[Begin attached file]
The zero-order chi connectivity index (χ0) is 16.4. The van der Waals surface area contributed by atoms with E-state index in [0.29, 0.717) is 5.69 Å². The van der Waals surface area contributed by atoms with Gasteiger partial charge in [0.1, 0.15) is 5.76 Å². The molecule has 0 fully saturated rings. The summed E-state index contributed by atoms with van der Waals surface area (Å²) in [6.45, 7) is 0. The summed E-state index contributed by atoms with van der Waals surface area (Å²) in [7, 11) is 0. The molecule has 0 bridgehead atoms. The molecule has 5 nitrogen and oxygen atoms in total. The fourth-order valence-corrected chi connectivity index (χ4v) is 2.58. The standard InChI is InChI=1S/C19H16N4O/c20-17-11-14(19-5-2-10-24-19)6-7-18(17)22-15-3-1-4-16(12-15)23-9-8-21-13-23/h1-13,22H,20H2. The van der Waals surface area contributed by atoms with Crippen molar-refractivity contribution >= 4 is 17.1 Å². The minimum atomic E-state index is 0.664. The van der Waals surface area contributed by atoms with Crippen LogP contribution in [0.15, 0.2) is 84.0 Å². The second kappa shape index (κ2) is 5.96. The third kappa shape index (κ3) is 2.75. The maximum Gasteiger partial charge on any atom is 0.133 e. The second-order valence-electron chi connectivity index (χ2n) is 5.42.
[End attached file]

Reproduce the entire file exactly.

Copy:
The zero-order chi connectivity index (χ0) is 16.4. The van der Waals surface area contributed by atoms with E-state index in [0.29, 0.717) is 5.69 Å². The van der Waals surface area contributed by atoms with Gasteiger partial charge in [0.1, 0.15) is 5.76 Å². The molecule has 0 fully saturated rings. The summed E-state index contributed by atoms with van der Waals surface area (Å²) in [6.45, 7) is 0. The summed E-state index contributed by atoms with van der Waals surface area (Å²) in [7, 11) is 0. The molecule has 0 bridgehead atoms. The molecule has 5 nitrogen and oxygen atoms in total. The fourth-order valence-corrected chi connectivity index (χ4v) is 2.58. The standard InChI is InChI=1S/C19H16N4O/c20-17-11-14(19-5-2-10-24-19)6-7-18(17)22-15-3-1-4-16(12-15)23-9-8-21-13-23/h1-13,22H,20H2. The van der Waals surface area contributed by atoms with Crippen molar-refractivity contribution >= 4 is 17.1 Å². The minimum atomic E-state index is 0.664. The van der Waals surface area contributed by atoms with Crippen LogP contribution in [0.15, 0.2) is 84.0 Å². The second kappa shape index (κ2) is 5.96. The third kappa shape index (κ3) is 2.75. The maximum Gasteiger partial charge on any atom is 0.133 e. The second-order valence-electron chi connectivity index (χ2n) is 5.42.